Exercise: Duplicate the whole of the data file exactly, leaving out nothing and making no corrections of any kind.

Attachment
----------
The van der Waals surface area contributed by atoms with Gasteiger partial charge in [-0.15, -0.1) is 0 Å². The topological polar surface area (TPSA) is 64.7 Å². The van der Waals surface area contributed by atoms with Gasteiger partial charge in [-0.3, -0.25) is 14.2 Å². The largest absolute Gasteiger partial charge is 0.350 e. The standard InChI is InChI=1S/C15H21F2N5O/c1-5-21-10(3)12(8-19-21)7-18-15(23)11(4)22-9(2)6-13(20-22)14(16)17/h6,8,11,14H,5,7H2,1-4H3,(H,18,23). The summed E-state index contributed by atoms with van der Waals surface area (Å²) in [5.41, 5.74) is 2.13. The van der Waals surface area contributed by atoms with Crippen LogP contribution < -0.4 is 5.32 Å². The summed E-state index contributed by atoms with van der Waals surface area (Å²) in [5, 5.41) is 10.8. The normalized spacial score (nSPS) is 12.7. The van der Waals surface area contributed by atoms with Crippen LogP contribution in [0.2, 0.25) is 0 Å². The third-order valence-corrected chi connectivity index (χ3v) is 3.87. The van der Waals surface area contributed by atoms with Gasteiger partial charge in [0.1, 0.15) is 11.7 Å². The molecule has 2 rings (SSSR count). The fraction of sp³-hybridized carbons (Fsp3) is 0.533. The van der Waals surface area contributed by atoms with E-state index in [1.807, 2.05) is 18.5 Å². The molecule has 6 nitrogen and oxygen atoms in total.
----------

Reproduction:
The van der Waals surface area contributed by atoms with Gasteiger partial charge in [-0.15, -0.1) is 0 Å². The topological polar surface area (TPSA) is 64.7 Å². The van der Waals surface area contributed by atoms with Gasteiger partial charge in [-0.3, -0.25) is 14.2 Å². The largest absolute Gasteiger partial charge is 0.350 e. The standard InChI is InChI=1S/C15H21F2N5O/c1-5-21-10(3)12(8-19-21)7-18-15(23)11(4)22-9(2)6-13(20-22)14(16)17/h6,8,11,14H,5,7H2,1-4H3,(H,18,23). The summed E-state index contributed by atoms with van der Waals surface area (Å²) in [5.41, 5.74) is 2.13. The van der Waals surface area contributed by atoms with Crippen LogP contribution < -0.4 is 5.32 Å². The summed E-state index contributed by atoms with van der Waals surface area (Å²) in [5, 5.41) is 10.8. The normalized spacial score (nSPS) is 12.7. The van der Waals surface area contributed by atoms with Crippen LogP contribution in [0.2, 0.25) is 0 Å². The third-order valence-corrected chi connectivity index (χ3v) is 3.87. The van der Waals surface area contributed by atoms with Gasteiger partial charge in [0.1, 0.15) is 11.7 Å². The molecule has 2 rings (SSSR count). The fraction of sp³-hybridized carbons (Fsp3) is 0.533. The van der Waals surface area contributed by atoms with E-state index in [1.807, 2.05) is 18.5 Å². The molecule has 6 nitrogen and oxygen atoms in total.